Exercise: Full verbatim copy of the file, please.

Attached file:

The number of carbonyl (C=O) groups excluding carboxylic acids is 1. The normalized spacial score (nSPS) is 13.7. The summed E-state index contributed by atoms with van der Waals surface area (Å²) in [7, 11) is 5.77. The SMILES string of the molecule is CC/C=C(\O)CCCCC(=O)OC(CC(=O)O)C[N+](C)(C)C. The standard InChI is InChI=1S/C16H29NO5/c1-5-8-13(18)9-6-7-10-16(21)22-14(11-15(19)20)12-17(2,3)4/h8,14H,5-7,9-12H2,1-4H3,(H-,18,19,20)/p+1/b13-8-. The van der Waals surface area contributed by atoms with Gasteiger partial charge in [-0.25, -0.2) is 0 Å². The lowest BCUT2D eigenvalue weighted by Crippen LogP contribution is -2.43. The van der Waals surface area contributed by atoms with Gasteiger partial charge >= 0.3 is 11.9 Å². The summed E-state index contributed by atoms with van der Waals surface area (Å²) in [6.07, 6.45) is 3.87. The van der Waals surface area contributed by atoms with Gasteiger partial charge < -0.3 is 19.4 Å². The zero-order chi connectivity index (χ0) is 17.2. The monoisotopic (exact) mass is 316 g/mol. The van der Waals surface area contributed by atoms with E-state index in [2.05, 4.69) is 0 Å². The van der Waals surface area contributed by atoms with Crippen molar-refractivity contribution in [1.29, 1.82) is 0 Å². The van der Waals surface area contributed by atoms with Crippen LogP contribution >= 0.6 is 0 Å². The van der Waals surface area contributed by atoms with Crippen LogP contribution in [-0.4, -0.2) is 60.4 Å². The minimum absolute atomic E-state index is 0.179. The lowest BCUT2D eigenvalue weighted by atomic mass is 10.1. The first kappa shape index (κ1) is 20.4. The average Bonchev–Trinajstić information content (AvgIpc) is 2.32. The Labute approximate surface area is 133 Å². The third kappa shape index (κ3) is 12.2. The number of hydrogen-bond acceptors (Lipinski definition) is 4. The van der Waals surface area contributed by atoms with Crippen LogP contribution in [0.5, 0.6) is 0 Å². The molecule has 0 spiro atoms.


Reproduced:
The number of carbonyl (C=O) groups excluding carboxylic acids is 1. The normalized spacial score (nSPS) is 13.7. The summed E-state index contributed by atoms with van der Waals surface area (Å²) in [7, 11) is 5.77. The SMILES string of the molecule is CC/C=C(\O)CCCCC(=O)OC(CC(=O)O)C[N+](C)(C)C. The standard InChI is InChI=1S/C16H29NO5/c1-5-8-13(18)9-6-7-10-16(21)22-14(11-15(19)20)12-17(2,3)4/h8,14H,5-7,9-12H2,1-4H3,(H-,18,19,20)/p+1/b13-8-. The van der Waals surface area contributed by atoms with Gasteiger partial charge in [-0.25, -0.2) is 0 Å². The lowest BCUT2D eigenvalue weighted by Crippen LogP contribution is -2.43. The van der Waals surface area contributed by atoms with Gasteiger partial charge >= 0.3 is 11.9 Å². The summed E-state index contributed by atoms with van der Waals surface area (Å²) in [6.07, 6.45) is 3.87. The van der Waals surface area contributed by atoms with Gasteiger partial charge < -0.3 is 19.4 Å². The zero-order chi connectivity index (χ0) is 17.2. The monoisotopic (exact) mass is 316 g/mol. The van der Waals surface area contributed by atoms with E-state index in [2.05, 4.69) is 0 Å². The van der Waals surface area contributed by atoms with Crippen molar-refractivity contribution in [1.29, 1.82) is 0 Å². The van der Waals surface area contributed by atoms with Crippen LogP contribution >= 0.6 is 0 Å². The van der Waals surface area contributed by atoms with Crippen LogP contribution in [-0.4, -0.2) is 60.4 Å². The minimum absolute atomic E-state index is 0.179. The lowest BCUT2D eigenvalue weighted by atomic mass is 10.1. The first kappa shape index (κ1) is 20.4. The average Bonchev–Trinajstić information content (AvgIpc) is 2.32. The Labute approximate surface area is 133 Å². The third kappa shape index (κ3) is 12.2. The number of hydrogen-bond acceptors (Lipinski definition) is 4. The van der Waals surface area contributed by atoms with Crippen LogP contribution in [0.5, 0.6) is 0 Å². The molecule has 0 spiro atoms.